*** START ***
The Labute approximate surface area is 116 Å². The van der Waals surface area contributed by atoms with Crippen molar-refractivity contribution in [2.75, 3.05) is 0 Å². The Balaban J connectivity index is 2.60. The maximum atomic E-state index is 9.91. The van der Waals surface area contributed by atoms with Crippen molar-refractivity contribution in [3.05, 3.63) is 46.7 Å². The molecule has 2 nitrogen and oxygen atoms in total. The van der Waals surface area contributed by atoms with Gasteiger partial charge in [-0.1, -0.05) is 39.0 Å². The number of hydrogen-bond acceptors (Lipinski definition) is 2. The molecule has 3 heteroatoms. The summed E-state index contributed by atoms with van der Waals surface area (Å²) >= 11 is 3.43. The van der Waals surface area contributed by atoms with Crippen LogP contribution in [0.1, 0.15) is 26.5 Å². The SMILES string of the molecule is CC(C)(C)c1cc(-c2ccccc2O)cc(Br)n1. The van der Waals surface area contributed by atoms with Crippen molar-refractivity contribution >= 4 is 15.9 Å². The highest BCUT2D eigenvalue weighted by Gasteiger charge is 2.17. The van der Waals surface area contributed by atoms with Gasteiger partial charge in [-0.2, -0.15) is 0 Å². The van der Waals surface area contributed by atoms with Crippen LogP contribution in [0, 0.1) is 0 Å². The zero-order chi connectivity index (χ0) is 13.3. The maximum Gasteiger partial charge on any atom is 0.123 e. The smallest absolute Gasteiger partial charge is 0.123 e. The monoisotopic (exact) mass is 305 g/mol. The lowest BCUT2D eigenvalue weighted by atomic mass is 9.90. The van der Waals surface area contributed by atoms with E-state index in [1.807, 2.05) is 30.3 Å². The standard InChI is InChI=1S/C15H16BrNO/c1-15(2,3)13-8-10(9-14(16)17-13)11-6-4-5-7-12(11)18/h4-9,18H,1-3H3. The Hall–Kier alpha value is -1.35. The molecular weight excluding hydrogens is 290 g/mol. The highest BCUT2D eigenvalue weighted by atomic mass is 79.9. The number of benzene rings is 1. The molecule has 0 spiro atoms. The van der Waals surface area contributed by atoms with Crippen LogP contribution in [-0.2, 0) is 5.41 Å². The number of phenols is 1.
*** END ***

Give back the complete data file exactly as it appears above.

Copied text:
The Labute approximate surface area is 116 Å². The van der Waals surface area contributed by atoms with Crippen molar-refractivity contribution in [2.75, 3.05) is 0 Å². The Balaban J connectivity index is 2.60. The maximum atomic E-state index is 9.91. The van der Waals surface area contributed by atoms with Crippen molar-refractivity contribution in [3.05, 3.63) is 46.7 Å². The molecule has 2 nitrogen and oxygen atoms in total. The van der Waals surface area contributed by atoms with Gasteiger partial charge in [-0.1, -0.05) is 39.0 Å². The number of hydrogen-bond acceptors (Lipinski definition) is 2. The molecule has 3 heteroatoms. The summed E-state index contributed by atoms with van der Waals surface area (Å²) >= 11 is 3.43. The van der Waals surface area contributed by atoms with Crippen LogP contribution in [0.1, 0.15) is 26.5 Å². The SMILES string of the molecule is CC(C)(C)c1cc(-c2ccccc2O)cc(Br)n1. The van der Waals surface area contributed by atoms with Crippen molar-refractivity contribution >= 4 is 15.9 Å². The highest BCUT2D eigenvalue weighted by Gasteiger charge is 2.17. The van der Waals surface area contributed by atoms with Gasteiger partial charge in [-0.2, -0.15) is 0 Å². The van der Waals surface area contributed by atoms with Crippen LogP contribution in [0, 0.1) is 0 Å². The zero-order chi connectivity index (χ0) is 13.3. The maximum Gasteiger partial charge on any atom is 0.123 e. The smallest absolute Gasteiger partial charge is 0.123 e. The monoisotopic (exact) mass is 305 g/mol. The lowest BCUT2D eigenvalue weighted by atomic mass is 9.90. The van der Waals surface area contributed by atoms with E-state index in [1.807, 2.05) is 30.3 Å². The standard InChI is InChI=1S/C15H16BrNO/c1-15(2,3)13-8-10(9-14(16)17-13)11-6-4-5-7-12(11)18/h4-9,18H,1-3H3. The Hall–Kier alpha value is -1.35. The molecular weight excluding hydrogens is 290 g/mol. The highest BCUT2D eigenvalue weighted by atomic mass is 79.9. The number of benzene rings is 1. The molecule has 0 spiro atoms. The van der Waals surface area contributed by atoms with Crippen LogP contribution in [-0.2, 0) is 5.41 Å². The number of phenols is 1.